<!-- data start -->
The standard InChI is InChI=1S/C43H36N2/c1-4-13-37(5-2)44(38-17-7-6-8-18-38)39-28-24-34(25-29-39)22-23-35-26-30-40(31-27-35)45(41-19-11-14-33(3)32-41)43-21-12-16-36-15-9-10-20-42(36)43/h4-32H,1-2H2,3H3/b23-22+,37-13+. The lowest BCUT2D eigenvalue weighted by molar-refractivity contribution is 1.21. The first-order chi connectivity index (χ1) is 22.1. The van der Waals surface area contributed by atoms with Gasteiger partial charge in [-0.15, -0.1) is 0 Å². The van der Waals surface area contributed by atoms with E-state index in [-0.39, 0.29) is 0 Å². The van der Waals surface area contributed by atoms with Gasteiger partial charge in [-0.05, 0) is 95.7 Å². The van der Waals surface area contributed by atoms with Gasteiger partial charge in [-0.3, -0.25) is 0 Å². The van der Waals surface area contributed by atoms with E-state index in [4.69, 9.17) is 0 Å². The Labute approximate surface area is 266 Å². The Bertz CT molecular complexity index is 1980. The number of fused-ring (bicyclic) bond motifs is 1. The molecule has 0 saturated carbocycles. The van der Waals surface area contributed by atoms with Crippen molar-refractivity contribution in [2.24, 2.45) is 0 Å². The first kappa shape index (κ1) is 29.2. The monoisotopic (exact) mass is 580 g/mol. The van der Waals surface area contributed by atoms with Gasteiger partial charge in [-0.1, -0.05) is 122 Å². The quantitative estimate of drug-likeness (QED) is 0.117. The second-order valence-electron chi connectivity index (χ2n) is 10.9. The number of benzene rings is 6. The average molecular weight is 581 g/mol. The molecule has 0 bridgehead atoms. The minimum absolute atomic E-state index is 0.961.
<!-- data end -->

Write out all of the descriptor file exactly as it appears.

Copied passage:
The standard InChI is InChI=1S/C43H36N2/c1-4-13-37(5-2)44(38-17-7-6-8-18-38)39-28-24-34(25-29-39)22-23-35-26-30-40(31-27-35)45(41-19-11-14-33(3)32-41)43-21-12-16-36-15-9-10-20-42(36)43/h4-32H,1-2H2,3H3/b23-22+,37-13+. The lowest BCUT2D eigenvalue weighted by molar-refractivity contribution is 1.21. The first-order chi connectivity index (χ1) is 22.1. The van der Waals surface area contributed by atoms with Gasteiger partial charge in [-0.15, -0.1) is 0 Å². The van der Waals surface area contributed by atoms with E-state index in [-0.39, 0.29) is 0 Å². The van der Waals surface area contributed by atoms with Gasteiger partial charge in [-0.05, 0) is 95.7 Å². The van der Waals surface area contributed by atoms with Gasteiger partial charge in [-0.3, -0.25) is 0 Å². The van der Waals surface area contributed by atoms with E-state index in [4.69, 9.17) is 0 Å². The Labute approximate surface area is 266 Å². The Bertz CT molecular complexity index is 1980. The number of fused-ring (bicyclic) bond motifs is 1. The molecule has 0 saturated carbocycles. The van der Waals surface area contributed by atoms with Crippen molar-refractivity contribution in [2.24, 2.45) is 0 Å². The first kappa shape index (κ1) is 29.2. The monoisotopic (exact) mass is 580 g/mol. The van der Waals surface area contributed by atoms with Gasteiger partial charge in [-0.1, -0.05) is 122 Å². The quantitative estimate of drug-likeness (QED) is 0.117. The second-order valence-electron chi connectivity index (χ2n) is 10.9. The number of benzene rings is 6. The average molecular weight is 581 g/mol. The molecule has 0 bridgehead atoms. The minimum absolute atomic E-state index is 0.961.